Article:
Sexuality is a dangerous thing.  The Weinstein scandal has reminded us of that [1].  A power differential allows those with power to exploit those without it – sexually and otherwise.

But the exploited are not always women.  An account in Vulture by a man who alleges he was sexually involved with actor Kevin Spacey at age 14 (and that Spacey, 10 years his senior, attempted to rape him) sheds light on the confusion in a child’s mind, where sex is concerned [2].  Raw though that account is, I recommend it to you.

The Vulture account makes the following points:

  • Children are trusting. They do not question the motives of adults who appear to care for them.  For that reason alone, children can be easily manipulated.  They believe the promises made to them (and lies told them) by loved ones…however farfetched.
  • Immaturity can expose children to dangers of which they are unaware. It is the reason we have statutory rape laws in place.  Immaturity can, also, cause children to assume responsibility for circumstances over which they had little or no control…circumstances in which they were, in fact, victimized.
  • Children who have been victimized once are often victimized again.  Those who are emotionally needy are most vulnerable.
  • Children may mistakenly view themselves as adults long before they possess the capacities of an adult.  But judgment and perspective require life experience.  “Sophistication” on a child’s part is no substitute.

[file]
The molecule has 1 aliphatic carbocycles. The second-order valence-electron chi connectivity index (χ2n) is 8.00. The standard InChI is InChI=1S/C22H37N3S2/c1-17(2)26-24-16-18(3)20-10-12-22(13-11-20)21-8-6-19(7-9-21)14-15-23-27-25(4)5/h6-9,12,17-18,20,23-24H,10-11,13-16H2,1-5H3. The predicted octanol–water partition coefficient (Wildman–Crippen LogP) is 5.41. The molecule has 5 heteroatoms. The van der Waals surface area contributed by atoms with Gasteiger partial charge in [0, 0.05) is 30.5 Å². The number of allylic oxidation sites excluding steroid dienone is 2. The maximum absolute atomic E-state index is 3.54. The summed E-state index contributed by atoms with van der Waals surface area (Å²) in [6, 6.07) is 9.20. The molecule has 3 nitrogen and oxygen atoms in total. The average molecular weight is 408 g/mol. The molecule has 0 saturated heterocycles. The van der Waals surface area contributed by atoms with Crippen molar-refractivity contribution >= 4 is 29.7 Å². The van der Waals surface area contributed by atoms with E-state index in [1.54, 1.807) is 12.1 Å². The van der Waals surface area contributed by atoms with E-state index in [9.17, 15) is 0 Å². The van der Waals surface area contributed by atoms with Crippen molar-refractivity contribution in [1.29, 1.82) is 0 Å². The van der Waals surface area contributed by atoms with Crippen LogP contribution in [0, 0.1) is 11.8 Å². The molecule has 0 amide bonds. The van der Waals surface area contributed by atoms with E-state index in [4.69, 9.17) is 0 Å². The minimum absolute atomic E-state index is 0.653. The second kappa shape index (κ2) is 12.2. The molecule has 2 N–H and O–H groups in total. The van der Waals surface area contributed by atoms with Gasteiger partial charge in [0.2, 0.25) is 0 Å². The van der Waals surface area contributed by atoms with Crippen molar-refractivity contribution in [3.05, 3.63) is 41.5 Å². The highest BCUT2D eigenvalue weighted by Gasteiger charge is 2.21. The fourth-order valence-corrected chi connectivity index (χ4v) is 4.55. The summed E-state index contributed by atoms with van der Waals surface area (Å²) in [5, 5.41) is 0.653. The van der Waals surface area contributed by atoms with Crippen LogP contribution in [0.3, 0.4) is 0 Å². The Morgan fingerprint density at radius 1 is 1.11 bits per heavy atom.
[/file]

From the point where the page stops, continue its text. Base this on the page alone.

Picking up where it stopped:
• Homosexuality and pedophilia are not one and the same.

Christ, Himself, condemned those who would abuse children.  One way or another, in this world or the next, those who violate that prohibition will find doing so is a dangerous thing.

[1]  According to Entertainment Weekly, 56 women had accused producer Harvey Weinstein of sexual harassment as of October 28, 2017.  Included in that number are Gwyneth Paltrow and Angelina Jolie.  See, Entertainment Weekly, “56 Women Who Have Accused Harvey Weinstein of Sexual Harassment”; 10/28/17, http://ew.com/movies/women-accused-harvey-weinstein-sexual-misconduct/harvey-weinsteins-accusers.  High profile men similarly accused include James Tobak, Oliver Stone, Ben Affleck, Roy Price, and Bill O’Reilly.

[2]  Vulture, “Man Comes Forward to Describe an Alleged Extended Sexual Relationship He Had at Age 14 With Kevin Spacey” by E. Alex Jung, 11/2/17, http://www.vulture.com/2017/11/kevin-spacey-alleged-sexual-relationship.html.

FOR MORE OF MY ARTICLES ON POVERTY, POLITICS, AND MATTERS OF CONSCIENCE CHECK OUT MY BLOG A LAWYER’S PRAYERS AT: https://alawyersprayers.com

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Filed under Abuse of Power, Child Abuse, Child Molestation, Christianity, Emotional Abuse, Law, Rape, Religion, Sexual Abuse, Sexual Assault